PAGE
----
4. A chance to really bond with a family and have a kind of home away from home while in Europe.
1. A sense of isolation from the rest of the NYU community.
2. If you like going out every night to restaurants or eating with friends, probably not the place for you since you’ll be expected to eat with the family at a pretty regular time (anywhere between 8-9:30pm).
3. A lack of independence that you might be used to back in college.
4. A sense of intrusion on their private family life.
Favorite sandwich shop: Li Li (Via Aprile XXVII and Via Zanobi which is west of San Marco. Ask for #9, which is a “surprise.”)
Favorite Italian with nice atmosphere: Il Santo Bevitore (across the Arno)
Best deal: Dante’s (across the Arno; no cover charge & free first drink)
Best Pizza: Il Pizzaiolo (Via di Macci)
Best Mexican: Tijuana (Via Ghibellina)
Best Indian: India (in Fiesole)
1. Visit the gardens on the NYU campus. The best gardens in the city in my opinion.
2. Do some of the events that NYU provides; discounted and most of them were pretty good.
3. If you miss American movies, check out the Odeon. Gorgeous theater with American movies at a pretty good price.
4. Keep an eye out for any food/wine festivals that might be happening in the area.
5. Visit Fiesole at sunset.
6. Plan ahead with your travels, but be careful about who you choose as your travel buddies. (Use skyscanner.net for best deals on flights.)
7. Walk around the city by yourself and check out all the random specialty shops.
8. Eat at McDonald’s at least once. It’s fun to compare with the American McDonald’s (and I personally think it tastes better).
9. Go to a Firenze soccer game. CRAZY Italians!
10. Sit along the Arno or on one of the bridges and just soak it all in.
I never really grew up with a traditional Thanksgiving every year. Instead, given the year, circumstances, location, Thanksgivings for me were always quite varied. One year it might be the typical Thanksgiving meal, decked out with turkey, stuffing, mashed potatoes, cranberry sauce, pie (the “essentials”) with the entire family together. Another year it might be at an Army Mess Hall-think high school cafeteria but with surprisingly delicious Thanksgiving food with just my parents (siblings being away in college or living independent adult lives). I even recall one Thanksgiving when my mom was away helping to take care of my brother’s baby daughter, so my dad and I went to a local Korean restaurant (completely empty with some very confused looking waiters). Then once I went to college, my parents were always too far for me to visit so I would be one of those students stuck in the city trying to scrape together a Thanksgiving meal with any other students also stranded in the city. So the fact that this year I wouldn’t be having a “traditional Thanksgiving day” didn’t really faze me.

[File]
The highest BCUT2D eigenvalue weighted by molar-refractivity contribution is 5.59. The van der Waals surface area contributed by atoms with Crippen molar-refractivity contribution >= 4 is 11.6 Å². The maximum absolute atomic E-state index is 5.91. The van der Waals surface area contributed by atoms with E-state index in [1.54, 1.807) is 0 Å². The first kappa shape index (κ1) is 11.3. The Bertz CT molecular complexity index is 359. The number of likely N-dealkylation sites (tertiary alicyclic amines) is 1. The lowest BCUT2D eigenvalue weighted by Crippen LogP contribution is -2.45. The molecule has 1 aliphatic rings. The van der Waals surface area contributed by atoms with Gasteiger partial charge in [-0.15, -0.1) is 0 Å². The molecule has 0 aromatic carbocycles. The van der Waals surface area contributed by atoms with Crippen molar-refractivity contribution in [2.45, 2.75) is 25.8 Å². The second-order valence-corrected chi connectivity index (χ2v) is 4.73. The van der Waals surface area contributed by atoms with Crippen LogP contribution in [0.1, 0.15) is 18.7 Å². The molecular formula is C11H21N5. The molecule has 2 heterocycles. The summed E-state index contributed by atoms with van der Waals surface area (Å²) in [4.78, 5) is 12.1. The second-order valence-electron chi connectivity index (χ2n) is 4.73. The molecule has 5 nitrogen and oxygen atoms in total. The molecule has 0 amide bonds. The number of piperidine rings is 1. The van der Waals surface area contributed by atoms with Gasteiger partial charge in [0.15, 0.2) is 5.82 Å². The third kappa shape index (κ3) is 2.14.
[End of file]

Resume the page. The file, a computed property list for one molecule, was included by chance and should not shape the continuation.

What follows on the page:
NYU in Florence did prepare a pretty lavish Thanksgiving meal for any students who were smart enough to RSVP. And feeling like I should share in this very American holiday with other Americans, I attended. For a day where you’re supposed to remember all that you are thankful for, I couldn’t help but think to myself, “Man, Americans can be quite gluttonous… My Italian family would be utterly shocked.” But… the food was so good! Props to NYU. And one thing I was truly thankful for that day.